Mr. Arturo Duurloo was a philatelist sending a number of these tiny covers containing 4 cents of Printing 2. All cancelled St. Thomas May 6.
The aim of this page is to celebrate the philatelic influence on the mail load during the bisected era (January 20 - June 4 1903) and to provide inspiration for the collectors on how to embrace these more or less mass produced items.
It is not
hard to imagine the philatelic interest caused by the authorization of bisecting 4 cents stamps in 1903. Anyone with just the slightest philatelic interest must have wanted such one. It is often mentioned that a cover is less valuable when proven philatelic.
On this webpage I have also mentioned numerous times whether a certain cover is philatelic or not. I used to think of philatelic mail as less important and less authentic - as the main purpose of the philatelic mail was to generate value and interest rather
than having a genuine postal purpose. I must admit that I still find that true to some extend - but I have now come to realize - just how many possibilities philatelic mail provides for us collectors - thanks to the amount of "extra" mail available for our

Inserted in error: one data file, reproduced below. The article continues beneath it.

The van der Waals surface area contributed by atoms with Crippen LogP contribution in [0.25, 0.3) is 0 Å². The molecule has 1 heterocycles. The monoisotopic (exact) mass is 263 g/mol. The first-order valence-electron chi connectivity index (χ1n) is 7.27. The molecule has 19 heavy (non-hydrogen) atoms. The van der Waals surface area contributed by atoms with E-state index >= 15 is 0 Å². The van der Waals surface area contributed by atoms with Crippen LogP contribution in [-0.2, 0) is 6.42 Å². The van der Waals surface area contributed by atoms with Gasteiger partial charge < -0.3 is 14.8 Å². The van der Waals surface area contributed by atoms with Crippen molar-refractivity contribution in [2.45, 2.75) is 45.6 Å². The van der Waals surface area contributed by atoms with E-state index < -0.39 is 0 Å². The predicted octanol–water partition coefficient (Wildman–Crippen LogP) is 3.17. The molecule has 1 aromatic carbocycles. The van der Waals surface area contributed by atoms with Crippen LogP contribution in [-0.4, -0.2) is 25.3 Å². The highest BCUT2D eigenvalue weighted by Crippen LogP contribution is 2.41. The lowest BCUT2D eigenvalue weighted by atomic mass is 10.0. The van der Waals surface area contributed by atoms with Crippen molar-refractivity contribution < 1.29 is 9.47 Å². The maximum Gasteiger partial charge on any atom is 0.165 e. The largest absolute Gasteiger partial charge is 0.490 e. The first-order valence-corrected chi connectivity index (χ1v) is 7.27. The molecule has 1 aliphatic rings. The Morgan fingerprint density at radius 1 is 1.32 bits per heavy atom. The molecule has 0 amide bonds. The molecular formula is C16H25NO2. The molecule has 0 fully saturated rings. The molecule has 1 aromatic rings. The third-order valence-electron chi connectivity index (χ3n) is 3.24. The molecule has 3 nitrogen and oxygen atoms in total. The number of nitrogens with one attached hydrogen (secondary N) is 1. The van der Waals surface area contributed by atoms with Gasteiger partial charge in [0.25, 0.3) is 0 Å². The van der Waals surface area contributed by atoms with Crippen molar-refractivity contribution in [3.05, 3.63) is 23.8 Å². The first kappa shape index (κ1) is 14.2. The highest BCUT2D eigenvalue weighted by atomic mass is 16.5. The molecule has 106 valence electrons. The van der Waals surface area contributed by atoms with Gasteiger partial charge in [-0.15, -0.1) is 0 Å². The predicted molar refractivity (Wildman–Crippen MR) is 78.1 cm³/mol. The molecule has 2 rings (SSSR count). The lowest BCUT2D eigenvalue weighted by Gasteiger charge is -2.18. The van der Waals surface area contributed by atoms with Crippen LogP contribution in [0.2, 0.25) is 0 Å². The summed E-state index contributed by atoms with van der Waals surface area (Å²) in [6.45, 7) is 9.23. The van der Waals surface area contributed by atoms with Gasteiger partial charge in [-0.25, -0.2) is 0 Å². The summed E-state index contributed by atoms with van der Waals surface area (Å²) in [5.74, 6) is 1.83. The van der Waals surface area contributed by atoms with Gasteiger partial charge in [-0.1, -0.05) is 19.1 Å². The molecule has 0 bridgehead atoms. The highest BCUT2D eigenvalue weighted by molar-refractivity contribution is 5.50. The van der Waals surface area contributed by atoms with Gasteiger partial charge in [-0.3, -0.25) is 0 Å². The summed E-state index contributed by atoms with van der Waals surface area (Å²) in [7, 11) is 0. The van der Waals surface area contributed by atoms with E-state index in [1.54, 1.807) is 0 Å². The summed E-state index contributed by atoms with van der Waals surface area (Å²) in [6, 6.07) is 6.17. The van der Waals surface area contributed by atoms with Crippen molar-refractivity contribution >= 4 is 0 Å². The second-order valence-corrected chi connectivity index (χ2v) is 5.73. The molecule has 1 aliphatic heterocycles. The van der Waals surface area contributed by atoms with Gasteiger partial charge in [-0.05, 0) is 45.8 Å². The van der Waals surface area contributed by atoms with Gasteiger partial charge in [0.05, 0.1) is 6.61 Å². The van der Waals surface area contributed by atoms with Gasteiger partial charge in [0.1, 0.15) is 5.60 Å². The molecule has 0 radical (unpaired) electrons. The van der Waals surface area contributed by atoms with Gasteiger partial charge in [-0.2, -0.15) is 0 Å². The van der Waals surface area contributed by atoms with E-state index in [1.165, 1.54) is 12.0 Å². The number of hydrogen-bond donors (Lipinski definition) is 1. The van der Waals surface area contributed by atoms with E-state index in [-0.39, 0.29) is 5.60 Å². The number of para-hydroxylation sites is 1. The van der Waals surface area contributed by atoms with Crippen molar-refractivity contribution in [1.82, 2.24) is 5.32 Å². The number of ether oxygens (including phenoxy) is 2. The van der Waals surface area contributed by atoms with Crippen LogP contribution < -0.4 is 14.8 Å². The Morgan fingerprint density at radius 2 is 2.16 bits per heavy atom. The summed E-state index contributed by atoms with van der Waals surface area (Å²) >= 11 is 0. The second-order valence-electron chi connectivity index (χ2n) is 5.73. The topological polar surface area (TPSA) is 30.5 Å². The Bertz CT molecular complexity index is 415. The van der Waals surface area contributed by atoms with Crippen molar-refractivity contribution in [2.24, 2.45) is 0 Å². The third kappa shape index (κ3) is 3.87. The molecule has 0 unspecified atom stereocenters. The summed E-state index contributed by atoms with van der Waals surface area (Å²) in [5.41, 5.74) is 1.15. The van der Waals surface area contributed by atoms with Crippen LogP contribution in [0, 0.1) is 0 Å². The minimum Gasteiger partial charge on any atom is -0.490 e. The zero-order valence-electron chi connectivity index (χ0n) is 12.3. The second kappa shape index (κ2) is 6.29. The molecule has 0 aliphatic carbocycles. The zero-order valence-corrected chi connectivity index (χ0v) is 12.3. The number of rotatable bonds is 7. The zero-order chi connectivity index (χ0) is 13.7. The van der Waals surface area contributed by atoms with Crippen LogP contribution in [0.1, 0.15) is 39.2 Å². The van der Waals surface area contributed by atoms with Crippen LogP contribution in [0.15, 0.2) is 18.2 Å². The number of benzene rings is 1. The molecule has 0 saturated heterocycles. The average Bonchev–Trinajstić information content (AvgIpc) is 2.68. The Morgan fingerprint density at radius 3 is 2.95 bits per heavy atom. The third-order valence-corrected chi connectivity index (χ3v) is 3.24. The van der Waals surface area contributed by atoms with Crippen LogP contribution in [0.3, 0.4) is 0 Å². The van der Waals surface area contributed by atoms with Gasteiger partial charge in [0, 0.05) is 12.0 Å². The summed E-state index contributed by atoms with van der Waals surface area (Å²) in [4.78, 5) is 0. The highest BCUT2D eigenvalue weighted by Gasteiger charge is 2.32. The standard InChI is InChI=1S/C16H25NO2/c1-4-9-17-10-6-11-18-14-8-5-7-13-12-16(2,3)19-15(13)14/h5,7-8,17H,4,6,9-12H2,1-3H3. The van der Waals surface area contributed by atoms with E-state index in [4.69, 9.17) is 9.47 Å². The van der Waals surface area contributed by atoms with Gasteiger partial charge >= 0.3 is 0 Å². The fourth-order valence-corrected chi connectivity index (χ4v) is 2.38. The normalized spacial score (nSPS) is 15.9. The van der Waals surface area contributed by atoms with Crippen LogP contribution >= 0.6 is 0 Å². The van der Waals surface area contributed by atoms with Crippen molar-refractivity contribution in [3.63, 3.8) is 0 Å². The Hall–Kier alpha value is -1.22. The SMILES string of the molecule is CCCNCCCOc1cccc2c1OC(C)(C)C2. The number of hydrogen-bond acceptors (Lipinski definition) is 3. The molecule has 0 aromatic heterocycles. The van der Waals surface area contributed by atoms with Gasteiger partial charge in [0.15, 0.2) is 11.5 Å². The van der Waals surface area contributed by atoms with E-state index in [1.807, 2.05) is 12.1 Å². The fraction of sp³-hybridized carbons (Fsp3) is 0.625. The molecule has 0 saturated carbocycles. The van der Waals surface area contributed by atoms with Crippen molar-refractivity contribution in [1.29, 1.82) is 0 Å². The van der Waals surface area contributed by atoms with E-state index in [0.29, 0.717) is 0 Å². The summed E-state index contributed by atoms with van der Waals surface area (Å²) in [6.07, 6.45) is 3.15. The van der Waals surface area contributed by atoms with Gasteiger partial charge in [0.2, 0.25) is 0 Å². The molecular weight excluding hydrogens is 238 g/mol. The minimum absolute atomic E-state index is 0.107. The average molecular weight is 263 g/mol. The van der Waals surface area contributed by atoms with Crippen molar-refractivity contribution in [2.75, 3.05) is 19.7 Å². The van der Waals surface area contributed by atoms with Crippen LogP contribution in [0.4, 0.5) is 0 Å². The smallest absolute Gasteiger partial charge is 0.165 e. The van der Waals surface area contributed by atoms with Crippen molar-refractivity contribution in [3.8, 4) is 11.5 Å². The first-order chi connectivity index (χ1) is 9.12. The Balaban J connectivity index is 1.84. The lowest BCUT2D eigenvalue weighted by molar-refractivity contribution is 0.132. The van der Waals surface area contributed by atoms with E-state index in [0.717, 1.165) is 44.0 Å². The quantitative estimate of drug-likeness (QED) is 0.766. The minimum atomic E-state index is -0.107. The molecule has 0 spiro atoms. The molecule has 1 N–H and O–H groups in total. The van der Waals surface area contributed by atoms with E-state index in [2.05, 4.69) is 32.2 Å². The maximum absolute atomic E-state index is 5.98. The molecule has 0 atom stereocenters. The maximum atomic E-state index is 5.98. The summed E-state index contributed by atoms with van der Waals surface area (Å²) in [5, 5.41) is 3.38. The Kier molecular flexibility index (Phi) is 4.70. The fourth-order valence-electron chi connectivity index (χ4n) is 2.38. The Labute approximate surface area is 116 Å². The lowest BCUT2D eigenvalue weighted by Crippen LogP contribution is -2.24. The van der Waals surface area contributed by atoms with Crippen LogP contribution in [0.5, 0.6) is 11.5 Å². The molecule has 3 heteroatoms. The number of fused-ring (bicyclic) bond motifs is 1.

Please note that in often cases it is very hard to truly tell whether a certain cover is philatelic or not.
BUT when the philatelist asks the Postmaster to send postcards
to Denmark with bisected 4 cents it is not difficult to establish a motive (see bottom of this page).
CHARACTERISTICS THAT COULD INDICATE THE MAIL BEING PHILATELIC:
- when the envelope is sealed -
mailed and not cut open.
- if multible items are sent to the same receiver from the same Post Office on the same day
- self-addressed mail
- covers lacking a receiver
- first day of use
- deliberate use of the scarcer and
more valuable Printing 2 of the bisected 4 cents
- deliberate use of oval flaws (can be hard to tell whether it was deliberate. See photo below)
- deliberate use of multible bisected stamps on the same cover
- postcard sent without a message
- odd placement of the bisected stamp
- perfect placement of the bisected stamp (in combination with a beautifully written address - but can be hard to tell from genuine usage. Cut open strongly indicates genuine usage) Also see photo below.
- the cancel with the appearance of having been cleaned for the purpose of producing a beautiful cancel (would likely require collaborated action with the Post Office clerk - Mr. A. Duurloo covers could be an example of such practice). Also see photo below.
- mail sent in the first weeks of authorized bisected use on the different Islands.